How does a great team member perform on a team? (Pexels/Binyamin Mellish)

I love team dynamics and organizational structures. I have written many times about what makes a healthy team, my expectations of team members, and elements to build health into your team.

But how does a great team member perform on a team? How do great team members act on the team—what makes them valuable?

7 ways Great Team Members Perform on a Team:

They need little supervision. 

They catch on quickly, learning the expectations of the team, has confidence in his or her ability and knows the vision of the organization well enough to make routine decisions. They attempt to figure out problems and ask specific questions when something is unclear. This saves everyone's time and speeds progress. A great team member follows through on what they committed to do with limited oversight. They don't need a "boss" because they are truly part of a team. "Let's get it done together!"

Get Spirit-filled content delivered right to your inbox! Click here to subscribe to our newsletter.

They add to the overall team spirit.

A great team member knows there is work to do as a team and limits the drama that comes from working with people. They aren't known for gossip, back-stabbing or pouting when things aren't going as they would have them. Everyone has bad seasons, and a good team is there to assist during those times, but a great team member doesn't allow their personal life doesn't impact their professional life on a daily basis. They are known to improve team spirit rather than detract from it.

They remain flexible.

The work of a team requires synergy from all members. Sometimes one team member carries unequal weight for a season. Great team members are flexible to pick up slack from others. They do what needs doing. They don't participate or foster "turf wars."

Not to take anything away from fair compensation, but the great team player does the work to see the results of a project done well. Their key motivation is achieving the agreed upon goal of the team. They love their work—even more the work of the team—and they are motivated to celebrate when the team succeeds.

They consider the interests of the entire team.

Great team members are good listeners. They value others on the team. They are humble enough to look out for the good of the entire team. They aren't self-serving. They want what is best for everyone, even if that means having to personally sacrifice for the win of the team.

They add intrinsic value to the team

Great team members add something to the team no one else brings. They know themselves and allow their strengths to shine through hard work and dedication to the vision, providing a unique value to the entire team.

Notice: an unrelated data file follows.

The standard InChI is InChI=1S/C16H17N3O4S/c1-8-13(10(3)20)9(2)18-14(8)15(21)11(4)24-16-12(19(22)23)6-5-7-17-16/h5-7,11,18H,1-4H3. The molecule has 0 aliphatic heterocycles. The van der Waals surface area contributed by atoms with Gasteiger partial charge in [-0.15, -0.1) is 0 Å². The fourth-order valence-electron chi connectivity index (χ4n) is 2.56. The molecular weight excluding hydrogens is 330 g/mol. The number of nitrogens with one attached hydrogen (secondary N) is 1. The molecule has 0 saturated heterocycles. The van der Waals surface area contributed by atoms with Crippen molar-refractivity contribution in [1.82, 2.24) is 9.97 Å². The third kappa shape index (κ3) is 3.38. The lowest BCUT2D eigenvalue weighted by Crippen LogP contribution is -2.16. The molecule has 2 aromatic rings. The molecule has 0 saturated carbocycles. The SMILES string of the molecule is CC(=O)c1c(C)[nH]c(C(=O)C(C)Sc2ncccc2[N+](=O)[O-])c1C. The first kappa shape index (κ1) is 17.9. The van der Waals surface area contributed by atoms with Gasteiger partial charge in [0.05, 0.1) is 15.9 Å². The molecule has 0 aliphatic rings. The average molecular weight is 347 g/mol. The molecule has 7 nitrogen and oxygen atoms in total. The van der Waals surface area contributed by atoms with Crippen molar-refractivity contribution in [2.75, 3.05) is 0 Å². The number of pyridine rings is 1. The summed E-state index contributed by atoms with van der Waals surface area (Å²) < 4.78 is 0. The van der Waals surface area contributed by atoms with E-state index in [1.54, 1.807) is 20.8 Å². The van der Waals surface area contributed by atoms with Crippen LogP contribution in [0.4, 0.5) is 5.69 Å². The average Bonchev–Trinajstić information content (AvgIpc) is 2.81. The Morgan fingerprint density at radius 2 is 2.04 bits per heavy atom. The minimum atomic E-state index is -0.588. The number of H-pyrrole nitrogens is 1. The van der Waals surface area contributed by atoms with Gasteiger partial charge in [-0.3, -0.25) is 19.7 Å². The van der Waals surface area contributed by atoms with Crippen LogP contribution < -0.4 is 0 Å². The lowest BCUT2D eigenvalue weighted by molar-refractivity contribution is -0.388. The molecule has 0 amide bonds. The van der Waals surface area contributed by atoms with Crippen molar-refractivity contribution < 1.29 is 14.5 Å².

They demonstrate loyalty in action

No one questions the loyalty of a great team member. They are "on board" with the vision, supportive of the leadership and direction of the organization, and committed unless something unforeseen takes them away from the team.

Of course, I forgot the one about bringing homemade snacks occasionally for the break room, but I'll save that for another post.

It also bears mentioning it is difficult to be a great team member without a great team environment and a great team leader. I get that. I have, however, known some great team members who served on a dysfunctional team. And I've seen one great team member help transform an unhealthy team.

I'm confident there are plenty more ways a great team member performs on a team. Feel free to add to my list. I'd love to hear from you.

In your experience, what does a great team member do on a team?

Ron Edmondson is the senior pastor at Immanuel Baptist Church in Lexington, Kentucky.

This article originally appeared at ronedmondson.com.

Get Spirit-filled content delivered right to your inbox! Click here to subscribe to our newsletter.

Dr. Mark Rutland's

National Institute of Christian Leadership (NICL)

The NICL is one of the top leadership training programs in the U.S. Enroll in the FREE Mini-Course to experience Dr. Rutland's training for yourself and then enroll for the full training that will change your life and ministry.

FREE NICL MINI-COURSE - Enroll for 3-hours of training from Dr. Rutland's full leadership course. Experience the NICL and decide if this training is right for you and your team.

NICL Training offered in FL, TX and GA - Learn everything you wish someone had taught you about business and ministry before you finished seminary. Gain the knowledge that will help propel your life and ministry to the next level as you implement practical lessons from Dr. Rutland's training. Training Dates and Details.

The NICL Online is a brand new option for those church and ministry leaders who cannot attend the in-person training. Now, you can receive all 60-hours of Dr. Rutland's training from the comfort of your home or ministry for a full year. Learn more about NICL Online.

Your Turn

Comment Guidelines
View/Add Comments
Use Desktop Layout
Ministry Today Magazine — Serving and empowering church leaders
AD topLeft